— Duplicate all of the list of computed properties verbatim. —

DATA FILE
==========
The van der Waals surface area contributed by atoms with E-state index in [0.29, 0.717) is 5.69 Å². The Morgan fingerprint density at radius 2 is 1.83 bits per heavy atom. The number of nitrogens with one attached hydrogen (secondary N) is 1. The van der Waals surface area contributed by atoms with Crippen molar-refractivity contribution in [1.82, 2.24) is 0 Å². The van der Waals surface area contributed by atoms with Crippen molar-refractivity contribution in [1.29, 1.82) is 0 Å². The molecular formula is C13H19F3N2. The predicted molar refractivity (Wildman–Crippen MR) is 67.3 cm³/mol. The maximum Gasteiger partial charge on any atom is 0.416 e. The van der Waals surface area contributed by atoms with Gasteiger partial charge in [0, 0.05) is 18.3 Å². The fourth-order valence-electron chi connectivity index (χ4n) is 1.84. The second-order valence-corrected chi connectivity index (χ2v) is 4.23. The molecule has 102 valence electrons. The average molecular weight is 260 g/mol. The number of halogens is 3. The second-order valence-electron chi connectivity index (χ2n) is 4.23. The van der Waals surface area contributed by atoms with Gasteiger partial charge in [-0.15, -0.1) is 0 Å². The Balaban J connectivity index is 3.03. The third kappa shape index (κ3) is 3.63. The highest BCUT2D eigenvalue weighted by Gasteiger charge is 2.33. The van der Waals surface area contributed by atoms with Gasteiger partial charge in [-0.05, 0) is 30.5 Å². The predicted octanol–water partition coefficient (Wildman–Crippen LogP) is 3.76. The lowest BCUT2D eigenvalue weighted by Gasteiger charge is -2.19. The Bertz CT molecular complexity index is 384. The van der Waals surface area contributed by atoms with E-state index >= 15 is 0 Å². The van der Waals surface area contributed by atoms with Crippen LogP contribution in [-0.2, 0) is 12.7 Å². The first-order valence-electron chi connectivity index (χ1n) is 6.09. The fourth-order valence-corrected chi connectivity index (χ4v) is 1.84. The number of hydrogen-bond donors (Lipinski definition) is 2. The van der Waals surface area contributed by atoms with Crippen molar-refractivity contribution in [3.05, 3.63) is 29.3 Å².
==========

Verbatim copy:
The van der Waals surface area contributed by atoms with E-state index in [0.29, 0.717) is 5.69 Å². The Morgan fingerprint density at radius 2 is 1.83 bits per heavy atom. The number of nitrogens with one attached hydrogen (secondary N) is 1. The van der Waals surface area contributed by atoms with Crippen molar-refractivity contribution in [1.82, 2.24) is 0 Å². The van der Waals surface area contributed by atoms with Crippen molar-refractivity contribution in [1.29, 1.82) is 0 Å². The molecular formula is C13H19F3N2. The predicted molar refractivity (Wildman–Crippen MR) is 67.3 cm³/mol. The maximum Gasteiger partial charge on any atom is 0.416 e. The van der Waals surface area contributed by atoms with Gasteiger partial charge in [0, 0.05) is 18.3 Å². The fourth-order valence-electron chi connectivity index (χ4n) is 1.84. The second-order valence-corrected chi connectivity index (χ2v) is 4.23. The molecule has 102 valence electrons. The average molecular weight is 260 g/mol. The number of halogens is 3. The second-order valence-electron chi connectivity index (χ2n) is 4.23. The van der Waals surface area contributed by atoms with Gasteiger partial charge in [-0.15, -0.1) is 0 Å². The Balaban J connectivity index is 3.03. The third kappa shape index (κ3) is 3.63. The highest BCUT2D eigenvalue weighted by Gasteiger charge is 2.33. The van der Waals surface area contributed by atoms with Gasteiger partial charge in [-0.05, 0) is 30.5 Å². The predicted octanol–water partition coefficient (Wildman–Crippen LogP) is 3.76. The lowest BCUT2D eigenvalue weighted by Gasteiger charge is -2.19. The Bertz CT molecular complexity index is 384. The van der Waals surface area contributed by atoms with E-state index >= 15 is 0 Å². The van der Waals surface area contributed by atoms with Crippen LogP contribution in [-0.2, 0) is 12.7 Å². The first-order valence-electron chi connectivity index (χ1n) is 6.09. The fourth-order valence-corrected chi connectivity index (χ4v) is 1.84. The number of hydrogen-bond donors (Lipinski definition) is 2. The van der Waals surface area contributed by atoms with Crippen molar-refractivity contribution in [3.05, 3.63) is 29.3 Å².